I thought it was important to show that people that looked like me did work our way into a style or tradition that was already there, but also that we were very much an active part of its development. We always had a seat at the table: it’s just that someone else has usually been sitting in it! So this project was me doing my part to counteract the ideas I grew up with, where classical music was this white elite art-form where I was not welcome, and it does seem to have resonated with people: for my first solo album with a known independent label to get a Grammy nomination was really nice!

How did you meet Baptiste Trotignon, your partner on Because?

American Originals was recorded in August 2020, and the foundations for Because were laid shortly afterwards when Didier Martin (the head of Alpha Classics) called me to discuss my first recording on the label. Initially I thought he was going to cancel because of COVID, but actually he said ‘I want to try partnering you with this jazz pianist that I know, just to see what would happen…’.

Baptiste comes to classical music as a jazz pianist, whereas I’m a classical artist who can also do jazz. And through working on this project we were able to come to a place where a modern white jazz pianist could explore the foundations of what he does and where it comes from. You see how slave songs and spirituals (which are truly 'Early Music') are also a well-spring of sources which has influenced so much music that we know now. It’s through jazz and spirituals and through people like Florence Price and Harry Burleigh that you see the significance of what was created in the American South: this thing that stupefied Dvořák and Delius and MacDowell, that Stravinsky fell in love with.

How do you feel about white composers and performers appropriating spirituals, for instance in works like Tippett’s A Child of Our Time?

This is an issue that I’ve evolved along with, and it’s an issue that ebbs and flows within the Black American community as well. When I first heard A Child of Our Time, I don’t think I was very welcoming to the use of spirituals in that way. I thought it was a beautiful piece and it was interesting to see Tippett using them in the way Bach would use chorales in his Passions, but something in me recoiled at hearing the music of my tradition as done through the hands of a non-American white composer. And the main reason for that reaction is still an issue now: even in 2023 our music (and the music that evolved through our music) is welcomed through the doors of every concert-hall and theatre, but in spaces where people of colour are still made to feel uncomfortable and unwelcome.

But now I’ve matured in my thinking on that - music is something that can’t be owned. Regardless of whether you have faith in God (which I do) or believe in something greater than we can explain, there is a practical magic here: there’s something about music that has an innate power to change people, in a moment. Strip away everything you know about different musical styles and languages, and you see that what’s really behind it all is emotion. I feel love and hate and anger - and so did Bach, so did my ancestors, so will our children. And when this music has the ability to create a space for growth and conversation, I think it’s an absolute loss to try and keep it from being shared.

So going back to music of my tradition being used by people like Tippett, I say keep going! I think people should explore these incredible melodies in the same way that Vaughan Williams and Britten explored the music of Tallis and Purcell, the same way that Respighi and Shostakovich and Elgar expanded four-part fugues by Bach into incredible orchestral arrangements. I think there’s so much exploration that can really connect us to each other if we just allow it, but that also involves being willing to question why certain things haven’t happened yet and why the overall pace is so slow.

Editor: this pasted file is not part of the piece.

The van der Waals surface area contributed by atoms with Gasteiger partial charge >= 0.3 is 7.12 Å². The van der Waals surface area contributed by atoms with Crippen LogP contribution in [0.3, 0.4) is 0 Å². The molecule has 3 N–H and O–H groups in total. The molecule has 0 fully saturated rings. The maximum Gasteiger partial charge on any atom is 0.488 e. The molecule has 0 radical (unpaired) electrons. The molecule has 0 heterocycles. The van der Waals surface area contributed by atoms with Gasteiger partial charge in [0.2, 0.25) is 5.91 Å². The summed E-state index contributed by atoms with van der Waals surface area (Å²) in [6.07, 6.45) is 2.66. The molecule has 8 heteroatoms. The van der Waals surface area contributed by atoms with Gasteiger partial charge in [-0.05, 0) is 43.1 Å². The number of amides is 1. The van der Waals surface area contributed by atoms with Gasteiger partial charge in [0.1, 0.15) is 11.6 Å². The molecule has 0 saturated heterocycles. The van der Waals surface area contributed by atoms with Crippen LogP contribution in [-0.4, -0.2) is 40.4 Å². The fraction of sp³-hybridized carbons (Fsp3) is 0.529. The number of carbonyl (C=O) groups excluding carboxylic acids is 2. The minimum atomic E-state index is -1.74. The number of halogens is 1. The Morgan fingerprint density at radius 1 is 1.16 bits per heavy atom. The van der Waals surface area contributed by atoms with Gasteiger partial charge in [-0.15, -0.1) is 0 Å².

Reginald Mobley
'We always had a seat at the table: it’s just that someone else has usually been sitting in it.'

How do we start those conversations?

During the pandemic I was doing a lot of consulting work with all-white choral societies in places like Nebraska, and one question I got asked a lot was ‘Is it OK for us to sing spirituals?’. I’m not here to give you permission or absolve you from any guilt that you should or shouldn’t have: what I am saying is that if this music moves you then why shouldn’t you share it? But do take the opportunity to have a conversation about why your choir’s all-white – and why orchestras, ensembles, even artistic planning boards and committees across the industry are still so devoid of diversity.

Tell me a little about your non-musical activism…

It’s something that I’m trying to expand, not just in the States but also here in the UK. Over the next year I’ll be wrapping up some projects with the AHRC, where I’ve been visiting various libraries, museums and galleries as well as houses that are under the purview of the National Trust: my mission is to get some exposure for stories that need to be told and cultural treasure that should be given some kind of light and awareness. 

Will Sunday’s Prom at the Sage be your first visit to Tyneside?

Baptiste and I piloted a concert-version of the album at Newcastle University at the end of the lockdown, which was my first time performing in front of an audience since COVID hit. It was warmly received and I felt very welcome: walking through the university and seeing that statue of Martin Luther King was so awesome. I was back on Tyneside recently with the Monteverdi Choir, too: we started John Eliot’s eightieth-birthday tour with Bach’s Mass in B minor at Sage One in April. Baptiste and I will be performing the full album on Sunday, and there might be a couple of surprises as well…!

Reginald Mobley and Baptiste Trotignon's BBC Prom at The Sage takes place this Sunday at 2pm, and will be broadcast live on Radio 3.

Reginald Mobley (countertenor), Baptiste Trotignon (piano)

Available Formats: CD, MP3, FLAC, Hi-Res FLAC

American Originals is not currently available from Presto Music, but can be purchased directly from Acis Productions. 

Featuring music by Esteban Salas y Castro, Florence Beatrice Price, José Mauricio Nuñes Garcia, Scott Joplin, Justin Holland and Manuel de Zumaya, the album was nominated for a Grammy last year and was praised in Gramophone for 'Mobley’s wonderfully rich voice, with its seamless high end and irresistible sense of narrative flow'.